• Welcome to TONMO, the premier cephalopod interest community. Founded in 2000, we have built a large community of experts, hobbyists and enthusiasts, some of whom come together when we host our biennial conference. To join in on the fun, sign up - it's free! You can also become a Supporter for just $50/year to remove all ads and gain access to our Supporters forum. Follow us on Twitter and Facebook for more cephy goodness.

California Marine Reserves Collection and Fishing Regulations


TONMO Supporter
Staff member
Mar 8, 2004
well, we were both partially wrong. I'm just glad we got enough clarification that we can give recommendations for people to not get in any trouble.
Sep 25, 2006
I combed through the regulations and statutes before I caught my bimac, and I came to the same conclusion as this thread. I have found, as was found in the thread, that law enforcement people are often incorrect when asked about laws that seldom show up in practice, and tend to say "nope that's illegal" just to be on the safe side (or to discourage activities they wish were illegal). I only use the written law to determine what is legal and what is not. Having done my homework concerning California DFG regs, I'd like to clarify and add a couple of things:

1) While the sale, barter or trade, of octopus is prohibited, it is perfectly legal to give one away for free. This law applies to everything you get with a fishing license, not just octopus, and it is a time honored common practice for fishermen to give some of their catch away to neighbors, friends, family, or whoever. If you make a business out of it, or even trade, like the tropical reef guys trade coral frags, then you are in trouble, but I can catch an octopus, and give it to anybody I want, as long as I don't get anything in return except gratitude.

2) Not only is it legal to take everything except fish away from the ocean alive, but there is a good reason for it. Lobster, muscles, and other shell fish quickly become toxic after they die, which is why it is always recommended to cook them alive. Any law to the contrary would result in food poisoning.

3) There is a specific list in the regulations of what inverts may be taken from "the intertidal zone" (tide pools) which includes octopus, but also most of the other things that you may want from your tank, or use as fresh octo food. All other inverts are protected in tide pools. See section 29.05 (b):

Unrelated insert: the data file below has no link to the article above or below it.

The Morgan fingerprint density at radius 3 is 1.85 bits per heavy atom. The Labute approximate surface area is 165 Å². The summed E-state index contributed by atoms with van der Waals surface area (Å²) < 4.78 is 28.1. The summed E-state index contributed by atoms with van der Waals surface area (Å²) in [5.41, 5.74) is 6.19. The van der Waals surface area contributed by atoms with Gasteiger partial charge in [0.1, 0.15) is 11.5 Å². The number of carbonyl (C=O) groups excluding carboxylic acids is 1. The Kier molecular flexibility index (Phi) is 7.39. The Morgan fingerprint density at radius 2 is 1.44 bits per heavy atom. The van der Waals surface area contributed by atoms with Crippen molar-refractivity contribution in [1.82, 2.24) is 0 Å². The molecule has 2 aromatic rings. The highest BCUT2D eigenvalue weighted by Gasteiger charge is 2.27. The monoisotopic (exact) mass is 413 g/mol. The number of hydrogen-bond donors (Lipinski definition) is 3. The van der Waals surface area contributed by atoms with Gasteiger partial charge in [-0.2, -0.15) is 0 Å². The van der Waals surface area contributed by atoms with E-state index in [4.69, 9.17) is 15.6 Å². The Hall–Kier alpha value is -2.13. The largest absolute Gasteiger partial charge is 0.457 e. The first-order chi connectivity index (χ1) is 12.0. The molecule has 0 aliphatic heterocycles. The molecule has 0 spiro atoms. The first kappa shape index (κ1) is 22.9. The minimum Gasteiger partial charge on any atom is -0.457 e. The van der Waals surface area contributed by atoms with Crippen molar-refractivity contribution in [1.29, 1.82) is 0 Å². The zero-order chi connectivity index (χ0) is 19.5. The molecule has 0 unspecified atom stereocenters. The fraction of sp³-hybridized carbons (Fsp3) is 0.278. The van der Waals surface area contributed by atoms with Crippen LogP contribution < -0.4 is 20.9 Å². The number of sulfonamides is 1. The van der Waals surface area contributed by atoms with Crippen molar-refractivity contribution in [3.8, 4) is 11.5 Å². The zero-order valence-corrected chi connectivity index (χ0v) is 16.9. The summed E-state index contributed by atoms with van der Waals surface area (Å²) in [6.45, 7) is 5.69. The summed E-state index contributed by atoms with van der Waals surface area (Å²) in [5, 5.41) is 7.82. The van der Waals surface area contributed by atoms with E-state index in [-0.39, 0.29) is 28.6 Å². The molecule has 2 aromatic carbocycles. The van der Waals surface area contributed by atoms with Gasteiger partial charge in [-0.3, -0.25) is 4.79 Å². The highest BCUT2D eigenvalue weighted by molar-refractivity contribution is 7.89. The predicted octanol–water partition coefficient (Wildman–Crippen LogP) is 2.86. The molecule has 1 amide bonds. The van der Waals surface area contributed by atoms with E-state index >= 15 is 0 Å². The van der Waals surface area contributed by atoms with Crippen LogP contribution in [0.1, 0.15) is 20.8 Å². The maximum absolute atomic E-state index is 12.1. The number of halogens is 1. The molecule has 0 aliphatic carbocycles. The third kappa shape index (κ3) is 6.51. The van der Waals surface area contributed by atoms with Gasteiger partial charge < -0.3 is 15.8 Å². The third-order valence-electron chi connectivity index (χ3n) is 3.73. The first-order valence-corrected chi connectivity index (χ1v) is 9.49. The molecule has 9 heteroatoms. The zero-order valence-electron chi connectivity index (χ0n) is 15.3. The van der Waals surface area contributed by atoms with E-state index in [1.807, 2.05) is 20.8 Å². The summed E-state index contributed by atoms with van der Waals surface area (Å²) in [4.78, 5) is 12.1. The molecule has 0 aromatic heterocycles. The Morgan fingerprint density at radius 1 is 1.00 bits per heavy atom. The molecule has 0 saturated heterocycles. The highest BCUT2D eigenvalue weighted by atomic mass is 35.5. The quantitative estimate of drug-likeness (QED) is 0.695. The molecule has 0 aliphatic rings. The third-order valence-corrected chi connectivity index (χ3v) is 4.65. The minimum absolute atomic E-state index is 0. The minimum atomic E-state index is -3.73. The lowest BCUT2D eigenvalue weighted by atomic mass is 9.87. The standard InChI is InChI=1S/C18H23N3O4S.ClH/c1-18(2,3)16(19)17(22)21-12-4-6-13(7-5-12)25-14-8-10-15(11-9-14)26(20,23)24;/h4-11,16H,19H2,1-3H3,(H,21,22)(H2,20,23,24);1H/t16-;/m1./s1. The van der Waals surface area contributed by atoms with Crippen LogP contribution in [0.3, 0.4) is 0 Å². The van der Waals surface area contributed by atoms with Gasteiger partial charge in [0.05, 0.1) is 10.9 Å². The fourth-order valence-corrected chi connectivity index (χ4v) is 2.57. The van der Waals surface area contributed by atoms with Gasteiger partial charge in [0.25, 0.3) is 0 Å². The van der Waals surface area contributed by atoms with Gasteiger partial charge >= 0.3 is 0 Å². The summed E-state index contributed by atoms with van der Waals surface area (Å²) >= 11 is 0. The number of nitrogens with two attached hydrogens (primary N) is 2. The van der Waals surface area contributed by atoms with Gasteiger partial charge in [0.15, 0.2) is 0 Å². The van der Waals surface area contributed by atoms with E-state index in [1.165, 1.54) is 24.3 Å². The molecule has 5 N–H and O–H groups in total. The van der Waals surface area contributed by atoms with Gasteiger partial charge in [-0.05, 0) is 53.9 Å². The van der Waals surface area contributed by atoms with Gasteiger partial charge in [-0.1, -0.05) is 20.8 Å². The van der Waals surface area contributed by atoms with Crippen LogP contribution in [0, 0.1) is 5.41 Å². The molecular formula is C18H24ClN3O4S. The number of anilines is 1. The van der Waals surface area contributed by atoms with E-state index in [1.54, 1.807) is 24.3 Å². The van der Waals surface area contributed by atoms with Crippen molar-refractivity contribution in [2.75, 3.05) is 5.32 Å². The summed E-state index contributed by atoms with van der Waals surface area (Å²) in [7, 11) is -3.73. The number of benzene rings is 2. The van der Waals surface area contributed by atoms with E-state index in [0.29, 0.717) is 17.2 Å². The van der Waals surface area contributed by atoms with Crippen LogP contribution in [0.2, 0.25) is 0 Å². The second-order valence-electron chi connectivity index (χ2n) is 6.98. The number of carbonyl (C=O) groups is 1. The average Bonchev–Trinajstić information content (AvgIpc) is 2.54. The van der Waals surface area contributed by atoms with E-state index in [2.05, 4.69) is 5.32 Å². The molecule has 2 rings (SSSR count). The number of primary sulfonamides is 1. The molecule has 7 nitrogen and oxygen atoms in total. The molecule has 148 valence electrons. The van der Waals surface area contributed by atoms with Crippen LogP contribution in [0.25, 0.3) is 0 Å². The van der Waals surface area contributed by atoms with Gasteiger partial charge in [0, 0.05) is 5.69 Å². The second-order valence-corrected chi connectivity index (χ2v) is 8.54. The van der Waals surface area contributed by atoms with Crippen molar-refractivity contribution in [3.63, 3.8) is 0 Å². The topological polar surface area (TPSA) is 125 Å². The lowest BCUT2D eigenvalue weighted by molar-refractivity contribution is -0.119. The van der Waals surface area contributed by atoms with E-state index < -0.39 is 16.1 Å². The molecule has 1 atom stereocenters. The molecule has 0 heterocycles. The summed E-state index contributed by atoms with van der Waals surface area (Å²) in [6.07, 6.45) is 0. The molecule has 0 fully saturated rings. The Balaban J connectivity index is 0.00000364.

"...tidal invertebrates may not be taken in any tide pool or other areas
between the high tide mark (defined as Mean Higher High Tide) and 1,000 feet seaward and lateral to the low tide mark (defined as Mean Lower Low Water) except as follows:
(1) Except where prohibited within state marine reserves, state marine parks, state marine conservation areas, or other special closures only the following may be taken: red abalone, limpets, moon snails, turban snails, chiones, clams, cockles, mussels, rock scallops, native oysters, octopuses, squid, crabs, lobsters, shrimp, sand dollars, sea urchins and worms..."

There are size and bag limit restriction on some things (lobster, abalone, etc) but all those things may be taken from tide pools.

4) The above regulation: "you can take nothing except..." only applies to tide pools, and 1000 feet seaward. Outside of those areas, the rules are inverted: "you can take ANYTHING except...". That means that if you can find a rocky area that is more than 1000 feet away from any land or rock that is above water at low tide, then you can collect almost anything from it, even things that are not on the list above. That means you can take anemones (like strawberry anemone), sponges, gorgonians, sea stars, etc. You probably want to document where you collected these things, in case you ever need to explain that you didn't get them from the tidepools, but it is legal.